October 20, 2017
Question: As a large company with operations in many states, we’re the administrator of several medical plans. When we provide a COBRA election notice to a qualified beneficiary, we retain a copy of the notice along with a certificate of mailing showing when and to whom the notice was mailed.
How long should we keep these records?
Question: Our company (as plan administrator of our health plan) recently mailed a COBRA election notice by first-class mail, but it was returned as undeliverable. What should we do?
Answer: This can be a difficult decision. COBRA requires only that the plan administrator mail the notice to the qualified beneficiary’s last-known address. But courts have applied “inquiry notice” and “fiduciary responsibility” theories to impute to plan administrators knowledge that a qualifying event has occurred, and those theories could be extended to a returned election notice when a plan administrator knows that a notice has not been received. It seems that plan administrators should, at a minimum, consider the possibility that the notice was sent to the wrong address and confirm that the last-known address on file was used. You may also want to do one or more of the following:
To protect against a related COBRA lawsuit, create a written record of whatever steps you take (for example, a descriptive memo to the file or copies of written inquiries and responses). In addition, your plan’s summary plan description, COBRA initial notice, and other benefits and HR communications — including termination letters — should conspicuously remind qualified beneficiaries to keep you informed of any address changes and include specific directions for doing so.
Answer: We recommend retaining COBRA election notice records for at least three years from the date of the initial qualifying event (three years being the maximum COBRA coverage period available to any qualified beneficiary), plus the longer of:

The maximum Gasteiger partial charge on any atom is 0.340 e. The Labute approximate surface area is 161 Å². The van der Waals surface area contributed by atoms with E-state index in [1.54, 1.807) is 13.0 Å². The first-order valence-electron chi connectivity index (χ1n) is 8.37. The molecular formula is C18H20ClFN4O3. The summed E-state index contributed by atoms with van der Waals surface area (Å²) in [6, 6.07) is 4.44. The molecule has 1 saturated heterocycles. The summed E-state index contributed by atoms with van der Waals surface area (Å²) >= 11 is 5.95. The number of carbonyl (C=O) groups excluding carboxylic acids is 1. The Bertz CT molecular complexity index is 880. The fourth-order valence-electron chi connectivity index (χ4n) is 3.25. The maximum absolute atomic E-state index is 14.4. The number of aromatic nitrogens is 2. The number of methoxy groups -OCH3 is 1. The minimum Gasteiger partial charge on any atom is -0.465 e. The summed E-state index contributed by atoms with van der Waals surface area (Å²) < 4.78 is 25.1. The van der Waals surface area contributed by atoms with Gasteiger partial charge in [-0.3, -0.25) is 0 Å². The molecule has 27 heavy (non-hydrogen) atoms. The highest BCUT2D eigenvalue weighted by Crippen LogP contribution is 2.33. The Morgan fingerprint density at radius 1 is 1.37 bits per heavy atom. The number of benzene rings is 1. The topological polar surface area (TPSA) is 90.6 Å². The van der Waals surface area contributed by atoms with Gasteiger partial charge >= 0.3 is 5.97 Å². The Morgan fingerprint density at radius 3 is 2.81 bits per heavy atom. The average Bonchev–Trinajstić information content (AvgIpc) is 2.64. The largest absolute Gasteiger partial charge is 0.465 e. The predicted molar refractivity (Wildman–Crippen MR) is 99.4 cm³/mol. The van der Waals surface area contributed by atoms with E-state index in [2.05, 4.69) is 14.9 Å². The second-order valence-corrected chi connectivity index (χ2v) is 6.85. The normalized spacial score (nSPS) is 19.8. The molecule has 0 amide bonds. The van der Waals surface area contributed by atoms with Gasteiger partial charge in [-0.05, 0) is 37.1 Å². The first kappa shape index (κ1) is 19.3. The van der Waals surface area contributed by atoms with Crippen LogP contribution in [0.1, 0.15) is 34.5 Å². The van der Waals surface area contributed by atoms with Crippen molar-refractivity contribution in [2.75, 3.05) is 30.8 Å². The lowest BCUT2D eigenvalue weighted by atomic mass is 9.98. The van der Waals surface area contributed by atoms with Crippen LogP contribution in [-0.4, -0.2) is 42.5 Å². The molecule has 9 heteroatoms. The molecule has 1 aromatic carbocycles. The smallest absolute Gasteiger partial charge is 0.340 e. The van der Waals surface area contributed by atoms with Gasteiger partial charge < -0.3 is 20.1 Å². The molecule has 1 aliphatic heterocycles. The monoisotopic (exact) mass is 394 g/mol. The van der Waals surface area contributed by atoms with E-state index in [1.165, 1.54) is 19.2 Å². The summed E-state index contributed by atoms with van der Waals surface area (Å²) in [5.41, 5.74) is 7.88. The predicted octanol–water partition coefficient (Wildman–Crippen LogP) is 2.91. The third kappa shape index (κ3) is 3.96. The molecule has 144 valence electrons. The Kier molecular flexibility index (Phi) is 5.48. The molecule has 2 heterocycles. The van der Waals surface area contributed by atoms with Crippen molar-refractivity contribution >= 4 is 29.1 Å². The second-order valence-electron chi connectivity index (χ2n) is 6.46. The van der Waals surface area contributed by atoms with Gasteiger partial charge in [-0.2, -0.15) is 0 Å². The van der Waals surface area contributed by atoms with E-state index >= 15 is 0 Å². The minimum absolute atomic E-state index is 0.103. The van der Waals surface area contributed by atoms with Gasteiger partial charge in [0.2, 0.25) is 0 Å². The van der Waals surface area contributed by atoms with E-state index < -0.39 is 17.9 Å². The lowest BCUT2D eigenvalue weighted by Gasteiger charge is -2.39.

1. The statute of limitations for excise taxes (for plans subject to Code § 4980B) or
2. The statute of limitations for COBRA coverage (which will depend on the jurisdictions in which your plans operate).
Determining the length of the retention period requires an understanding of the applicable statutes of limitation (that is, the period during which excise taxes may be assessed or COBRA claims may be filed in court), as well as the legal rules that determine when the limitations period starts to run.
Determining the limitations period can be complex, but here is a summary:
You should also be aware that the limitations period for a COBRA coverage claim doesn’t necessarily start to run when the election notice is (or should have been) provided. Rather, the general rule is that the period does not start until the individual knew (or had reason to know) that he or she had a claim for COBRA coverage.
Someone who actually receives an election notice should have reason to know of COBRA coverage claims at the time of receipt. But an individual may not focus on COBRA coverage until a medical claim arises, and at that point, may dispute the receipt or adequacy of COBRA notices.
Because the longest possible COBRA coverage period is three years, it’s a good idea to retain election notice records for three years from the date of the initial qualifying event plus the applicable limitations period. And, because calculating limitation periods isn’t an exact science and involves so many variables, you may want to tack on a few extra years to give yourself additional leeway.